I Don’t Protest I Just Dance in my Shadow is a brazen tribute to those who’ve ever fought to make their mark on an unyielding world. BAFTA New Talent nominee and Scottish BAFTA winner Jessica Ashman zeroes in on the experience of the black female artist as she navigates the world of animation and visual art. After interviewing a mix of black female artists, she’s meticulously built an art installation to do their emotions justice. The result is a breathable space wherein frustration, insecurity, relief and affirmation can bounce freely off the whitewashed walls.
The multifaceted nature of these women’s experiences manifests itself in varying forms. As one artist states, these are “diasporic stories too complicated to fit within a single medium”. Suitably, Ashman uses art forms both audio and visual to showcase them. She invites us to observe them in her experimental short film I Don’t Protest I Just Dance in my Shadow. Here, highlighted excerpts of the interview transcripts, the artists’ faces and Ashman’s own stylized 2D animation and stop frame technique is exhibited.
Likewise, fragmented excerpts of the transcripts hang delicately from the ceiling. These are bold and explicit references to the racialisation and gender based discrimination each artist has experienced. Meanwhile, their words vibrate across the room, each screen playing the loop at a different point. It’s disorientating; unmelodious voices crowd the brain as it struggles to focus on script. The effect is intentional. Ashman wanted the audience to perceive the confusion she felt whilst processing the thoughts of these women. In fact, the beauty lies in the dissonance. “It’s okay as a creative black woman to feel and stumble your way through the creative process”, Ashman assures us, “it’s okay to not subscribe to a certain style or stereotype”.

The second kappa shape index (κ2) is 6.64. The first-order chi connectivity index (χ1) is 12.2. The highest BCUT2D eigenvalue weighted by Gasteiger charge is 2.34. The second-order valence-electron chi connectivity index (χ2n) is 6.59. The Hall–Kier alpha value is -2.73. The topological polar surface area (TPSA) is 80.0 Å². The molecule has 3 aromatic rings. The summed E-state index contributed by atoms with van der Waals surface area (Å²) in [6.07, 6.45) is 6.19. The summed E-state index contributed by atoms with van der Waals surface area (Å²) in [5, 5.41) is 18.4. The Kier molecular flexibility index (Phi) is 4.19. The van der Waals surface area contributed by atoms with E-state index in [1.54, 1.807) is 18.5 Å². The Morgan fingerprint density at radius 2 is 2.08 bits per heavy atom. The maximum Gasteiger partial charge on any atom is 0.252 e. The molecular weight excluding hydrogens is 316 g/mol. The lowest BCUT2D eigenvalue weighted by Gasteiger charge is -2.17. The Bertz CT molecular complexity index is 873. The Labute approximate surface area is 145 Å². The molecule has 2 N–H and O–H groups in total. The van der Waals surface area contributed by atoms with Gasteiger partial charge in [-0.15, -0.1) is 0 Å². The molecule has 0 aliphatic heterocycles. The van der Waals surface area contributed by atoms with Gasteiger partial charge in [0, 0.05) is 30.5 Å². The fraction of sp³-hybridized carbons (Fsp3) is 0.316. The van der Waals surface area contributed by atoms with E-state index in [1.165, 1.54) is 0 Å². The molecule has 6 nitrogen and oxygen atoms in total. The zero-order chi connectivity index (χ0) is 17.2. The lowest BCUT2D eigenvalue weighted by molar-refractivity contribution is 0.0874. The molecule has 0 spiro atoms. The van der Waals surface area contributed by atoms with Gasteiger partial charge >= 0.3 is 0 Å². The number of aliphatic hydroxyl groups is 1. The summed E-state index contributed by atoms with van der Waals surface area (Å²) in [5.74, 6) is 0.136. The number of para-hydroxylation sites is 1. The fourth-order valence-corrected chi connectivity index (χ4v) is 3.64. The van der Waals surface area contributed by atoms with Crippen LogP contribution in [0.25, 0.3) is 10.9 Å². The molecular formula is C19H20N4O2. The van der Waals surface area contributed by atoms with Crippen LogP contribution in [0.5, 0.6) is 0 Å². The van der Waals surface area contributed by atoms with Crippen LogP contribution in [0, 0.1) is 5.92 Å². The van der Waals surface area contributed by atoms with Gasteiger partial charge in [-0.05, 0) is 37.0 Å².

Is this how black art looks when liberated from limitation? “Often black women artists can only talk about their race along certain lines and viewpoints. They have to be incredibly outspoken about race or ignore it completely”, Ashman states. Yet I Don’t Protest I Just Dance in my Shadow deftly touches upon the complexities of identity, race and gender, nuances and all. It is neither garish nor tame. Ashman has deftly weaved together the experiences of these unique women with a finesse achievable only with authenticity. Finally, a black woman at the helm of her own narrative.
Our invitation to momentarily don a black female lens is precisely that. The installation is wholly immersive and unapologetically so. Its powered by the incandescence of the artists’ stories, their determination to pave their own way. But what of current efforts to make the animation/ visual art world more inclusive? “Apart from the occasional scheme or initiative to get more black female artists or women of colour into white art spaces, the leaps and bounds I see are with the women who just do it themselves, those who form their own collective and don’t ask for permission to say what they want” Ashman declares, “Then funnily enough, these big institutions come running to join in”.
I Don’t Protest I Just Dance in my Shadow is running at the Four Corners gallery until Saturday the 10th of June.